Friday, December 8, 2023


Prepare for autumn weather to be safe

By Chris Dougherty
Certified RV technician

Written in the month of September
Welcome to autumn! Well, not officially yet, but here at the Pennsylvania RV and Camping Show in Hershey, I am surprised at the amount of leaves on the ground. The nights have that fall crispness to them, and while I hear the distinctive crunch of leaves under the tires as vehicles pass my site at the Hershey Thousand Trails campground, and enjoy a cup of pumpkin coffee, it reminds me that we are soon to be needing the heat in our coaches, and starting to think about freeze protection.

It is always best to check out your RV furnace before you need it, to make sure nothing has nested in and around the furnace or its vents, including mice, wasps and mud daubers. Check around the cabinet inside the furnace to make sure nothing has mistakenly been stuffed around it like plastic shopping bags or other items. Really — it happens sometimes!

Make sure your propane is full before you go camping during heating season. LP furnaces eat quite a bit of fuel keeping the RV warm.

Test the unit before your trip to make sure it works well. If you have floor ducts, take a look inside them. If you see a lot of crud down there, take the registers off and vacuum the ducts out the best way you can. They do make generic tools for cleaning and vacuuming ducts, but they may be too small for the ducts in your coach. I have “MacGyvered” some tools over the years to assist with that chore, including “custom” shop vac hoses to suck out mouse nests, but I’m not sure they’re worth sharing.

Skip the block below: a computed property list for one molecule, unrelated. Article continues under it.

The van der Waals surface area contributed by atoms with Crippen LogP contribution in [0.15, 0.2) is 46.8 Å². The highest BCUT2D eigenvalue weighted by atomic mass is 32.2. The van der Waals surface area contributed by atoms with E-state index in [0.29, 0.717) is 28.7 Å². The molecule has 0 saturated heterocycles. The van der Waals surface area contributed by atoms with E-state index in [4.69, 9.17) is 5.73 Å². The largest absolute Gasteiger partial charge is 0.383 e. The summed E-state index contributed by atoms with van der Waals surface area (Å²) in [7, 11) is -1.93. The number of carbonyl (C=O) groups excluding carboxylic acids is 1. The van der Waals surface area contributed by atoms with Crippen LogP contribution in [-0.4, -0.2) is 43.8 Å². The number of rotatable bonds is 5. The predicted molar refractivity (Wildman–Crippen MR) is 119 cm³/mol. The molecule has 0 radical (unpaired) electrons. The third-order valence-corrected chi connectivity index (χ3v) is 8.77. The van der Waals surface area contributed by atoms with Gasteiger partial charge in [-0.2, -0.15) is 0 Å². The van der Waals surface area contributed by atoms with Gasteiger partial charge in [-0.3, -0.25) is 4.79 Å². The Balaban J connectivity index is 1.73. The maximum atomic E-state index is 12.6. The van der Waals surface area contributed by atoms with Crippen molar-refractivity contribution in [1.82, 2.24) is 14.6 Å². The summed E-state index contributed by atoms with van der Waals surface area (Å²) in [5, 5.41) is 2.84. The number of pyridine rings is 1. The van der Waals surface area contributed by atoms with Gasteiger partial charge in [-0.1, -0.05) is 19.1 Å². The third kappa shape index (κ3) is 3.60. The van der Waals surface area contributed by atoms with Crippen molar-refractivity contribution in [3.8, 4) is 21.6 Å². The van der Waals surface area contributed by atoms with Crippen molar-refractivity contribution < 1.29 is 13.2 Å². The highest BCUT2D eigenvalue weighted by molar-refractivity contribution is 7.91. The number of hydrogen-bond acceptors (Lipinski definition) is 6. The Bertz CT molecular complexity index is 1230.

If you get into the really cold camping, there are a bunch of things you can do to keep the water flowing and the coach comfortable, and we’ll be detailing those in the coming issues. For instance, heated RV water hoses will help prevent the fresh water hose from freezing. [Read Chris’ article “A rundown of heated hoses for RVs.”] Other items to think about are holding tank heaters, space heaters and window insulation kits if you don’t have Thermopane windows. More on those another time.



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